Trimming the Christmas Bigotry

Behold, glad tidings from a Girl Scout troop in Louisiana, where they're keeping the Christ in intolerance

My daughter was recently telling me about a friend of hers, a lesbian who’s at a seminary, studying to be a minister. The friend comes from a wildly religious “born-again” family; her closest relatives regularly use the most vile language to refer to gays. “I don’t think she’ll ever come out to her family,” Marcy said sadly. “The thing is, I tell her: If they knew you were gay, they wouldn’t talk that way about gay people. They would still love you.”

I thought about that conversation when I read about three Louisiana Girl Scout troops that have disbanded to protest the decision by a Colorado troop to accept a transgendered child—a boy who is living as a girl—as a member. One of the Louisiana troop leaders, Susan Bryant-Snure, had three daughters in Scouting. She told the Baptist Press that the Girl Scouts’ policy of inclusion was “extremely confusing” and created an “almost dangerous situation” for her children. So she’s taking her kids to the American Heritage Girls, a competing program founded in 1995 by parents protesting Girl Scouting’s decision to allow Scouts to substitute other words for “God” when they recite their pledge. The AHG has signed a “Memorandum of Mutual Support” with the Boy Scouts of America—which, any Philadelphian knows, has a long and chequered history of anti-gay stands—to “work together in faith-based groups.”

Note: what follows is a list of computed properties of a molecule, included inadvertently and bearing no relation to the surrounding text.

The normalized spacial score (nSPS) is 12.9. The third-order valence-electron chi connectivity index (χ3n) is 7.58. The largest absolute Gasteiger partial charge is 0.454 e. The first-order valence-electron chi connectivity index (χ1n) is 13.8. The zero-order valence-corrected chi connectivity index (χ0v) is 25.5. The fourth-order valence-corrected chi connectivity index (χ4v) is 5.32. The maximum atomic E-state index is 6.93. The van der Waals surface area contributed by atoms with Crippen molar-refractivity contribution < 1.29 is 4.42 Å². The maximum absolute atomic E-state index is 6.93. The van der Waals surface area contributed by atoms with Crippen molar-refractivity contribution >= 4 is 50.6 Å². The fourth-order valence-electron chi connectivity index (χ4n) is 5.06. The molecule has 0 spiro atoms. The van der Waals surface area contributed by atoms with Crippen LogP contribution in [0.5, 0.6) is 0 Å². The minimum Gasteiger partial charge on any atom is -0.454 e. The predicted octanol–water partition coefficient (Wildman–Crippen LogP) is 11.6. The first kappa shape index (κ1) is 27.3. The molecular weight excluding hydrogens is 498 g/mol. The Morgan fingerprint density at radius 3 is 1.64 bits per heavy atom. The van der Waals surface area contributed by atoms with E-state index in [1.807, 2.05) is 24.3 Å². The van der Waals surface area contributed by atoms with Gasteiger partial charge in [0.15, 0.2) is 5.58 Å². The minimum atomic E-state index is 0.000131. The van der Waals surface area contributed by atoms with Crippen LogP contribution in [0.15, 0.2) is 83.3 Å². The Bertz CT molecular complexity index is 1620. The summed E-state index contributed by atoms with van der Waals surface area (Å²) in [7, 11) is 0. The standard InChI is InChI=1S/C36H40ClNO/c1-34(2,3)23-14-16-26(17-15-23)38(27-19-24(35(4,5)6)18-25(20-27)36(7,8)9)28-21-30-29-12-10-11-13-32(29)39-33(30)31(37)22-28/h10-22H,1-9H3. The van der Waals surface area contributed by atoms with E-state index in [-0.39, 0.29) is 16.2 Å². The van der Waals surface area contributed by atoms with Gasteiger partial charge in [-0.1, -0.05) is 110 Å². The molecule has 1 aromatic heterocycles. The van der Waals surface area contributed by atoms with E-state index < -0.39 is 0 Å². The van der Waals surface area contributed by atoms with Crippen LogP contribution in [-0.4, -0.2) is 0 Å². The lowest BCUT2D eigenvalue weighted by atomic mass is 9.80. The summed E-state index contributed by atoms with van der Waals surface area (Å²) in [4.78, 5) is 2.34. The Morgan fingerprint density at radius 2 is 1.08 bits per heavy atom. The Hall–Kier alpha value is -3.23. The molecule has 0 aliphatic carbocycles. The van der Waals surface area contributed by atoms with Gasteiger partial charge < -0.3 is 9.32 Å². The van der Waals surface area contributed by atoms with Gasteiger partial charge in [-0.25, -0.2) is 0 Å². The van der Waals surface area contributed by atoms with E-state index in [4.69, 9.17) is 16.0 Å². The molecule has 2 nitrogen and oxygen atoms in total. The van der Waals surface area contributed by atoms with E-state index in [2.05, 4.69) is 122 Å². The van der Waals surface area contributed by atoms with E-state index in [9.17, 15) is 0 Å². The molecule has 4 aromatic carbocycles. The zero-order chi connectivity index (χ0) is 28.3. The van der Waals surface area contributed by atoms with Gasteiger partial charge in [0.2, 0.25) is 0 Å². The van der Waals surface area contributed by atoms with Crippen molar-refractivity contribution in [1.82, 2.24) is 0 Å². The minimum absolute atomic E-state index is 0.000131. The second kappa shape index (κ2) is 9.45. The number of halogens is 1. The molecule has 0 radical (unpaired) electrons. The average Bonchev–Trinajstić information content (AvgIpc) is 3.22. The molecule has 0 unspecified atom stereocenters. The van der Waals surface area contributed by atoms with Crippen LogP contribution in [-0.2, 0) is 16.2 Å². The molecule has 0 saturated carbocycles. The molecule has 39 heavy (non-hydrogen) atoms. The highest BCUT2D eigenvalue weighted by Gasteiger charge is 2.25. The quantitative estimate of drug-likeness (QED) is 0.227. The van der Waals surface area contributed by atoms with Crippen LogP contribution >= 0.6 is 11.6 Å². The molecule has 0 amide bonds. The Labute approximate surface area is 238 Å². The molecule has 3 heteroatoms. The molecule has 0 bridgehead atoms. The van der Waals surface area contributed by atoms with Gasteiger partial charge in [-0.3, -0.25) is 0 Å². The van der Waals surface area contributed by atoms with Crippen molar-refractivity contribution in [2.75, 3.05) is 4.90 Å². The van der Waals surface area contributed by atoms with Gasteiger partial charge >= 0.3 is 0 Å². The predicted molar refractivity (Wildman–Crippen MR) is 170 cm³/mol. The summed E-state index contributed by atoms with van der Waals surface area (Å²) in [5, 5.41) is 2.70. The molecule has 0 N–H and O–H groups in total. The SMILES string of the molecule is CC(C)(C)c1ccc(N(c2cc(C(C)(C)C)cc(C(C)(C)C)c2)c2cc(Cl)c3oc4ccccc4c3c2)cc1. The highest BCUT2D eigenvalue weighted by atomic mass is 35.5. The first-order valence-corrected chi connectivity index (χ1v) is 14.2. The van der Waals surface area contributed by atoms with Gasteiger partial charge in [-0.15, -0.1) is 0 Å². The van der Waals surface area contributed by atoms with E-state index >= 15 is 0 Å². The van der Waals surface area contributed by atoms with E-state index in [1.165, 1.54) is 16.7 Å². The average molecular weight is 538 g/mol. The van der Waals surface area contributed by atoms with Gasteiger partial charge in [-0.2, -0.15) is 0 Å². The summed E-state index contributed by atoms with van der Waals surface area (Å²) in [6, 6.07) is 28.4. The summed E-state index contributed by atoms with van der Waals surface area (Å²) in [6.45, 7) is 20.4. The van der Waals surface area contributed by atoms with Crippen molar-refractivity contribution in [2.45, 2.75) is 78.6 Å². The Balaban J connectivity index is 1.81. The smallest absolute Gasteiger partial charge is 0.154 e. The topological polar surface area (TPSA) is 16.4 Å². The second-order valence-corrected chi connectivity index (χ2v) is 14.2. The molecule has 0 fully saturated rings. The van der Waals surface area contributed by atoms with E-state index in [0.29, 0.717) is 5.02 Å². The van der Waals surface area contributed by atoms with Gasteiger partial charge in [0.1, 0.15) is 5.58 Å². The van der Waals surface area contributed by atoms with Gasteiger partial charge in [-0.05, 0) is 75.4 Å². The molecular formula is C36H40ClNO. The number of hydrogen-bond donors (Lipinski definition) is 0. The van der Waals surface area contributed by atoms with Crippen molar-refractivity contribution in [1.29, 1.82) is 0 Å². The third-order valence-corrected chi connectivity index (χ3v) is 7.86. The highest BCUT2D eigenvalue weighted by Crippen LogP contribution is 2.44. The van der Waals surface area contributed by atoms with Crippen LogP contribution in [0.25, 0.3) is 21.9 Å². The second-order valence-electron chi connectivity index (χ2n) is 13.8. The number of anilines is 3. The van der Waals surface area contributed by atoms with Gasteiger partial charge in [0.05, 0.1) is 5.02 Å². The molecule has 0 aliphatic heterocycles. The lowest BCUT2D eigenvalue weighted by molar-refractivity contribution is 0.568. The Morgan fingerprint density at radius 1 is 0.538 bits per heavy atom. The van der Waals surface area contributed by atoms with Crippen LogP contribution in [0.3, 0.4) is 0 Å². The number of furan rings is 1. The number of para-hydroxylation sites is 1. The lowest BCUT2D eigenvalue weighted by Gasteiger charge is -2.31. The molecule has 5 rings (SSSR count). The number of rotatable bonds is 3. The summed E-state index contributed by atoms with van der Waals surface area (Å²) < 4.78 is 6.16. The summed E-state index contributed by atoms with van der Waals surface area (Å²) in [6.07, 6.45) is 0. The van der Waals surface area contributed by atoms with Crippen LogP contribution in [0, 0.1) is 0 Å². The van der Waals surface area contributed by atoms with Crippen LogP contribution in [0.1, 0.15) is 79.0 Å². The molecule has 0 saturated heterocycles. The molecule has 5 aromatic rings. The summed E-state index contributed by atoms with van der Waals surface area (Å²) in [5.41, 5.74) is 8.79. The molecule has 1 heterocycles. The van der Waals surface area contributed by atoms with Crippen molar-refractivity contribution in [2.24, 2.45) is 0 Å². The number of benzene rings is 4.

I was a Girl Scout leader from the time my daughter was 7 until she was about 14. I had my differences with the regional and national leadership from time to time, but on the grassroots level, I never saw anything but caring and love. I worked and played alongside moms and grandmoms who were taking time out of their over-busy lives to try to build a cocoon of warmth and acceptance for young girls who weren’t always finding those qualities in the world, or even in their families. Those are tough, tough years for a girl, in grade school and middle school. On camping trips, in volleyball games, in silly skits and goofy craft projects and visits to sing Christmas carols at the old folks’ home, we were struggling to show that worth doesn’t have to depend on what other people think of you; it can come down to how you feel about yourself. Most importantly, we tried to give every girl a place where she belonged.

So good for the Girl Scouts of Colorado, for extending that inclusion to a seven-year-old who doesn’t even feel he belongs in his own body. (And if you have doubts about a kid that age being able to draw that kind of conclusion, I’d suggest you read this amazing, tortured story.) As for you, Susan Bryant-Snure, you have every right to do with your family as you please. But I’ve got to say, it seems downright pharisaic to condemn Girl Scouting in the name of Jesus, the baby for whom there was no room at the inn.